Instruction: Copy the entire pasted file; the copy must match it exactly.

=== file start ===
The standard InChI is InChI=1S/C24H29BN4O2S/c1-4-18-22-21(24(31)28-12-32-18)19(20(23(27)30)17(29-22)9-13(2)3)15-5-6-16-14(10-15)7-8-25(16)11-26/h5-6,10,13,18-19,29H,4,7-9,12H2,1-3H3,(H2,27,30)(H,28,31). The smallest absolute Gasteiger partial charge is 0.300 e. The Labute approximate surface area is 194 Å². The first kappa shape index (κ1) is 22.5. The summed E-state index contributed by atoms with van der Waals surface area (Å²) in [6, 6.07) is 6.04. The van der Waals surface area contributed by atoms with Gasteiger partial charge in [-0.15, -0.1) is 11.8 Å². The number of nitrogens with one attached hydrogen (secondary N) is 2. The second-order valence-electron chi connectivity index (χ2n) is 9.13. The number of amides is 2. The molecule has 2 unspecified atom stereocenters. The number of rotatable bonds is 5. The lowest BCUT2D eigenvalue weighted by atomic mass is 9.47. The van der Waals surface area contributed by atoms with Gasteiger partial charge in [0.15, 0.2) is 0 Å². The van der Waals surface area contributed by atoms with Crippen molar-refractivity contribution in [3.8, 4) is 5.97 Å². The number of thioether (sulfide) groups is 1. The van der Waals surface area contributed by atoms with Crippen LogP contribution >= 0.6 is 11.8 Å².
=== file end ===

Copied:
The standard InChI is InChI=1S/C24H29BN4O2S/c1-4-18-22-21(24(31)28-12-32-18)19(20(23(27)30)17(29-22)9-13(2)3)15-5-6-16-14(10-15)7-8-25(16)11-26/h5-6,10,13,18-19,29H,4,7-9,12H2,1-3H3,(H2,27,30)(H,28,31). The smallest absolute Gasteiger partial charge is 0.300 e. The Labute approximate surface area is 194 Å². The first kappa shape index (κ1) is 22.5. The summed E-state index contributed by atoms with van der Waals surface area (Å²) in [6, 6.07) is 6.04. The van der Waals surface area contributed by atoms with Gasteiger partial charge in [-0.15, -0.1) is 11.8 Å². The number of nitrogens with one attached hydrogen (secondary N) is 2. The second-order valence-electron chi connectivity index (χ2n) is 9.13. The number of amides is 2. The molecule has 2 unspecified atom stereocenters. The number of rotatable bonds is 5. The lowest BCUT2D eigenvalue weighted by atomic mass is 9.47. The van der Waals surface area contributed by atoms with Gasteiger partial charge in [0.15, 0.2) is 0 Å². The van der Waals surface area contributed by atoms with Crippen molar-refractivity contribution in [3.8, 4) is 5.97 Å². The number of thioether (sulfide) groups is 1. The van der Waals surface area contributed by atoms with Crippen LogP contribution >= 0.6 is 11.8 Å².